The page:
Heavy exercising hinders calcium uptake, but moderate exercise promotes it. Insufficient vitamin D intake, or the ingestion of excessive amounts of phosphorus and magnesium, also hinders the uptake of calcium.
If you are taking medication for osteoporosis, a supplement containing vitamin D and calcium is required to help the medicine work properly. Other types of prescription medicines, such as steroids and anticonvulsants (anti-seizure drugs), interfere with bone metabolism, and taking supplemental calcium will help with that.
If calcium is taken with iron, they bind together, preventing the optimal absorption of both minerals. It is therefore best to take calcium and iron at different times. Too much calcium can interfere with the absorption of zinc, and excess zinc can interfere with calcium absorption (especially if calcium intake is low). For most people, the best ratio between supplemental calcium and zinc is up to 2,500 milligrams of calcium with 50 milligrams of zinc daily. A hair analysis can determine the levels of these and other minerals in the body.
A diet that is high in protein, fat, and/or sugar affects calcium uptake. The average American diet of meats, re-fined grains, and soft drinks (which are high in phosphorus) leads to increased excretion of calcium. Consuming alcoholic beverages, coffee, junk foods, excess salt, and/or white flour also leads to the loss of calcium by the body. A diet based on foods such as vegetables, fruits, and whole grains, which contain significant amounts of calcium but lower amounts of phosphorus, is preferable.
Oxalic acid (found in almonds, beet greens, cashews, chard, cocoa, rhubarb, soybeans, and spinach) interferes with calcium absorption by binding with it in the intestines and producing insoluble salts that cannot be absorbed. The normal consumption of foods containing oxalic acid should not pose a problem, but overindulgence in these foods inhibits the absorption of calcium. Oxalic acid can also combine with calcium to form calcium-oxalate kidney stones. Studies have shown, however, that taking magnesium and potassium supplements can prevent the formation of this type of stone.
Calcium supplements are more effective when taken in smaller doses spread throughout the day and before bed-time.This mineral works less effectively when taken in a single megadose. Most experts agree that no more than 500 milligrams should be taken at one time, as this is the maximum amount the body can absorb in one dose. However, because calcium also promotes a sound sleep when taken at night, and because a high-fiber diet can interfere with calcium absorption, some recommend taking a single dose at bedtime. The National Academy of Sciences recommends an intake of at least 1,000 to 1,300 milligrams of calcium per day, particularly for those who have or are at risk of developing osteoporosis. Because the body is more likely to absorb a higher percentage of the calcium when taken in smaller doses, we recommend taking 1,500 to 2,000 milligrams in divided doses with food throughout the day.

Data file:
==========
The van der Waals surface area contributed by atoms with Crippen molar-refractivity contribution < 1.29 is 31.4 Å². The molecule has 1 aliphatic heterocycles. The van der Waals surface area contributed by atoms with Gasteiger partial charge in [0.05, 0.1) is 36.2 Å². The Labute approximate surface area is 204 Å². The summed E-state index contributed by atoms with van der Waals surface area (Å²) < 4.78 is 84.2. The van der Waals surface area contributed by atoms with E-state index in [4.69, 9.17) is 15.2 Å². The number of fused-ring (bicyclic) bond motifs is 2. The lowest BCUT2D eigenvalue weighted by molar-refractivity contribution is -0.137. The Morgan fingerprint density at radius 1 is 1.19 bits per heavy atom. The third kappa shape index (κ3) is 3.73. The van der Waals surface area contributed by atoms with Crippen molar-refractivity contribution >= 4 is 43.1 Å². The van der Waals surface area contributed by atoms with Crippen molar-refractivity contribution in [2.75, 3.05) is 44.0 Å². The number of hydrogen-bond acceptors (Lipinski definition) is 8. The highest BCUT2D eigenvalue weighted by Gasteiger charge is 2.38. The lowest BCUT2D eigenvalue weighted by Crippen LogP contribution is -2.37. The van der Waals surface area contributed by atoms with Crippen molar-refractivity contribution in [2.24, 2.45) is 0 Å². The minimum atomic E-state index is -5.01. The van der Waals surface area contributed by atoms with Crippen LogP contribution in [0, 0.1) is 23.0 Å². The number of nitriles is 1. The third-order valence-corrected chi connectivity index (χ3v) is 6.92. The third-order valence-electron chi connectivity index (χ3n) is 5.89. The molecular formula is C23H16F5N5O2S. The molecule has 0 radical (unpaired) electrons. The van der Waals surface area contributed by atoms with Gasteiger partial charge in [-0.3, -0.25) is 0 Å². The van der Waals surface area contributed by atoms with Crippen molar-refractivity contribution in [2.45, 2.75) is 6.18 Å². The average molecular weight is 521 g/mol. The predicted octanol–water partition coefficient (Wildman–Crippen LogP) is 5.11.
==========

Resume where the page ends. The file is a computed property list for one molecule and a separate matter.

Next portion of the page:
Some vitamin companies use a compound called DI-calcium phosphate in their products. This form of calcium is insoluble and interferes with the absorption of the nutrients in a multi-nutrient supplement. Antacids such as Turns are not recommended as a source of calcium. While they do contain calcium, if taken in quantities sufficient to serve as a source of this mineral, they would also neutralize the stomach acid needed for calcium absorption. Additionally, a significant percentage (estimates range from 20 to 40 percent) of people over the age of sixty may have a condition called atrophic gastritis. This is a chronic inflammation of the stomach, and it reduces the ability to break down the calcium carbonate contained in Turns.
Calcium Absorption Formula from A. Vogel Homeopathic is a sublingual calcium supplement that is especially effective for growing children, older adults, pregnant women, and anyone who has difficulty swallowing pills.
Calcium may interfere with the effects of verapamil (Calan, Isoptin, Verelan), a calcium channel blocker sometimes prescribed for heart problems and high blood pressure.
Calcium can also interfere with the effectiveness of tetracycline, thyroid hormone, certain anticonvulsants, and steroids. Consult your health care provider before taking supplemental calcium if you must take any of these drugs.
Phenobarbital and diuretics may cause a deficiency of calcium. Although several major studies have shown that added calcium in the diet does not appear to increase the risk for either a first or repeat attack of kidney stones, persons with a history of kidney stones or kidney disease should not take calcium supplements except on the advice of a physician. The maximum safe dosage of supplemental calcium is now placed at 2,500 milligrams per day.